Monday, February 25, 2008

Simply Stunning

Where did Simple Simon get the number 3.14 from? He met a pi man going to the fair !!

Horticultural simplicity refers to the practice of limiting the number of competing textures, colours and sizes within each separate landscape theme and is often expressed by the acronym KISS – Keep It Simple Sweetheart.

As strange as it seems, with so many trees, shrubs, and perennials to choose from, keeping it simple is a lot harder than it sounds. The big idea is to pick a theme and then choose two or three colours, textures or sizes, which are repeated throughout the landscape. A classic example of simplicity is found in the traditional English rose gardens, where the dominant feature is roses, with little else to complicate matters, except for an occasional fountain or park bench.

Even when a theme is selected, it is of utmost importance to group together plants which exhibit the similar characteristics. Randomly distributing masses of different shades and shapes can produce “botanical vomit”, a displeasing situation that can actually detract from the peace and tranquility that most gardens seek to create. The rule of thumb is that groups of different flowers should only be planted adjacent to one another is when their respective bloom periods do not overlap.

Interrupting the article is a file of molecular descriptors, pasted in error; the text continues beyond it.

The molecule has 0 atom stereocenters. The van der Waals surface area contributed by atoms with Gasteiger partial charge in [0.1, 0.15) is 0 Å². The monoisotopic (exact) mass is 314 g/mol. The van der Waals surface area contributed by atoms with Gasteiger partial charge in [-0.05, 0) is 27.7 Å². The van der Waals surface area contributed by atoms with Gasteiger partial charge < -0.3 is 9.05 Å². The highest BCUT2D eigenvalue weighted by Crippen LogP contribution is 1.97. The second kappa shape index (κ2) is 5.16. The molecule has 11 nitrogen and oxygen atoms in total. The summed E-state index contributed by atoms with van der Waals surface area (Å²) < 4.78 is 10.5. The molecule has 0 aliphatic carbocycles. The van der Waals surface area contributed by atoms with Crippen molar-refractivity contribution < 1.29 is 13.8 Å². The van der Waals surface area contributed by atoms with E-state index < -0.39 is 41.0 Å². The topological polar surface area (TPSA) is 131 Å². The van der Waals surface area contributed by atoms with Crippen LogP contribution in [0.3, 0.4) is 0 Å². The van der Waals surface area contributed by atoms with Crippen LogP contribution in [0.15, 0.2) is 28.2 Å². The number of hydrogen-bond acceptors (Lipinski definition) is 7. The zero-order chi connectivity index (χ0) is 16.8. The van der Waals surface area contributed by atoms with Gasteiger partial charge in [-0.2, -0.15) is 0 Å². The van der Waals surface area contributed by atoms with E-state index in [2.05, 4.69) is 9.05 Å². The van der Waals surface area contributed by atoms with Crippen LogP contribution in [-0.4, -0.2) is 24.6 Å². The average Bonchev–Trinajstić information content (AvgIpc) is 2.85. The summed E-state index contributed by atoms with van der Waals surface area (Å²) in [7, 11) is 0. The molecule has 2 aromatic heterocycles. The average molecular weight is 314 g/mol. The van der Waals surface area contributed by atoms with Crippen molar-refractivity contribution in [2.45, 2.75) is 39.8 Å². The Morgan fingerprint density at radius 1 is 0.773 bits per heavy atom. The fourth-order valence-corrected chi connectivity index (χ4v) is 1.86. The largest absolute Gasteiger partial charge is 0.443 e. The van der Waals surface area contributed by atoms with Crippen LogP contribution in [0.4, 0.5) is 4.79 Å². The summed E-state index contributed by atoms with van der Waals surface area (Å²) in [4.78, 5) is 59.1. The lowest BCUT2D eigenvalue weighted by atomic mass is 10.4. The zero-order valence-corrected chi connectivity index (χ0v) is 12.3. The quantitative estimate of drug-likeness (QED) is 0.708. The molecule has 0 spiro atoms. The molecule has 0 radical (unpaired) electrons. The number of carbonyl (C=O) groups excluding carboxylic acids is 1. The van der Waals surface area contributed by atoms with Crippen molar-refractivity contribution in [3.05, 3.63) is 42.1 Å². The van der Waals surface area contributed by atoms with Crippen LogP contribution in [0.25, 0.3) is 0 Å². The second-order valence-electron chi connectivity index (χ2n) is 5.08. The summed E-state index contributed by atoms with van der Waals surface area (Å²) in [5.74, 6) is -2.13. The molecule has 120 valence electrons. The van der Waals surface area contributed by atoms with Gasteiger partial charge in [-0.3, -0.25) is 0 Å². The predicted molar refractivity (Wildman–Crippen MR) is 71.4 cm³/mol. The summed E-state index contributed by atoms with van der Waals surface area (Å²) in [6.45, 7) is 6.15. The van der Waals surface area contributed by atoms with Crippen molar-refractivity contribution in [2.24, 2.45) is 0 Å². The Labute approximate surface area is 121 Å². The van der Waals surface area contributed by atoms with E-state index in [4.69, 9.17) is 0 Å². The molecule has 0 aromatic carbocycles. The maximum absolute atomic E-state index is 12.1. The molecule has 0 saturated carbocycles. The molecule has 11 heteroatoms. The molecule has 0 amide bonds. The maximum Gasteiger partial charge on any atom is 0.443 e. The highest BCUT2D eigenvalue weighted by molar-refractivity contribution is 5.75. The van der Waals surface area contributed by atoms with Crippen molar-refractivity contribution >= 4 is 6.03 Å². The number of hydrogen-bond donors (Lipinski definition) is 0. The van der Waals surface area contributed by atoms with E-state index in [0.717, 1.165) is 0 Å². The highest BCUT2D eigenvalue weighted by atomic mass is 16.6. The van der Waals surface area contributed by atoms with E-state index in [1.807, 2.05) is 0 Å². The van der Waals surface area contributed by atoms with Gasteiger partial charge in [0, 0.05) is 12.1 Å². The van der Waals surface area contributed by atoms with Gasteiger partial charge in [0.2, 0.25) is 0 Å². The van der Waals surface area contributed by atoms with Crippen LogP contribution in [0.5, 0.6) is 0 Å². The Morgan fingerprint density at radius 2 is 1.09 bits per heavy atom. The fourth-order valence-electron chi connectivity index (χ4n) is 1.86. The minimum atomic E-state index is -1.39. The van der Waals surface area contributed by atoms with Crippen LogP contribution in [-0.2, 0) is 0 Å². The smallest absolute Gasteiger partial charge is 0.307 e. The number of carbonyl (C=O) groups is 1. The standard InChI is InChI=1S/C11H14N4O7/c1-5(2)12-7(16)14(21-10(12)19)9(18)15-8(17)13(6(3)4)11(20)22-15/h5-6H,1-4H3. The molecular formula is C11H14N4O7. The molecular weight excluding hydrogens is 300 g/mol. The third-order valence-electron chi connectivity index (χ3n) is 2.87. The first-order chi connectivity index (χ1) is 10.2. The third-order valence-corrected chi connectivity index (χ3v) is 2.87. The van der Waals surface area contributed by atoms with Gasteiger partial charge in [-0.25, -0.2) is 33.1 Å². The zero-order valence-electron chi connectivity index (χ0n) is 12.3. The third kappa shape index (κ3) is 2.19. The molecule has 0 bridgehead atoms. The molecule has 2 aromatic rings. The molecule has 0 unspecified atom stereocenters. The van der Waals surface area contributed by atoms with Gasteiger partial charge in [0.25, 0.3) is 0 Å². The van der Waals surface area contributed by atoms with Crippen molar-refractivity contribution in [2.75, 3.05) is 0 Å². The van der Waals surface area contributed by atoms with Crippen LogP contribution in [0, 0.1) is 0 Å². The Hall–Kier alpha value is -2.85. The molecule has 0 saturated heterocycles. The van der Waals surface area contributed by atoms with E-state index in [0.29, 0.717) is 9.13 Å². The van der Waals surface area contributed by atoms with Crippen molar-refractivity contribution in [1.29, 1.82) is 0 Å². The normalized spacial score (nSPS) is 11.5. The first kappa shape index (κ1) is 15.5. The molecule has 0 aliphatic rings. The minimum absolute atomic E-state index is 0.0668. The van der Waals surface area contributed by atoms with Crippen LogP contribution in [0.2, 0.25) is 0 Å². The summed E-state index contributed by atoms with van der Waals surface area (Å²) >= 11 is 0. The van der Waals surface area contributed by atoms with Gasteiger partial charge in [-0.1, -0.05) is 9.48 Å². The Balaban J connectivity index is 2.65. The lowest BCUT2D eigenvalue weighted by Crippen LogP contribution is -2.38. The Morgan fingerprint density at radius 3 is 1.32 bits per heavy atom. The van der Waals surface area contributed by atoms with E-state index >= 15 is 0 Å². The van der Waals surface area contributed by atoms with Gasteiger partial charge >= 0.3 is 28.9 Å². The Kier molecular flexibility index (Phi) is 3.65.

It if a more complex landscape is required, or more than one theme is desired in the same area, then it is necessary to create “rooms” where the individual gardens are separated by vegetative partitions that use hedges or vines to create the “walls”. Connecting two disparate gardens requires a “doorway” such as an arbour or two vertical pillars in order to visually prepare the viewer when moving from one contrasting motif to the next.

Monday, February 18, 2008

A Town In Sakatchewan

February 18, 2008

Why do street hockey players have trouble focusing in later life? They have to reset their goals every time a car goes by!!

The goal of a landscape design is to establish a collection of horticultural and architectural elements that personifies the character of the homeowner and his family. Some of the principles utilized to create superior landscapes include unity, simplicity, and balance.

Landscape unity refers to the relationship of a house to its surrounding yard and can be broadly divided into two different motifs; formal and informal. Formal is best described as those designs that exhibit straight lines and right angles in all aspects of the construction. Most urban houses have horizontal parallel siding, right angle corners and square or rectangular windows. A log cabin or a stone house are both examples of informal construction because the lines created by the rock and the logs are irregular in nature.

In the horticultural world, uniform rows of trees in shelterbelt could be considered formal while random positioning of trees in a natural forest is a good example of an informal planting.

Mixing motifs can lead to as much disaster in a landscape as they can in interior design. Situating single or groups of informal boulders in front of a formal house looks as odd as combining Victorian chairs with a brass and glass table in the dining room. The positioning of dissimilar elements can actually make a yard look worse than doing nothing at all.

Unity can be achieved to creating harmony between the house and the landscape by using element styles in the yard such as height, size, texture and colour that closely matches that of the building.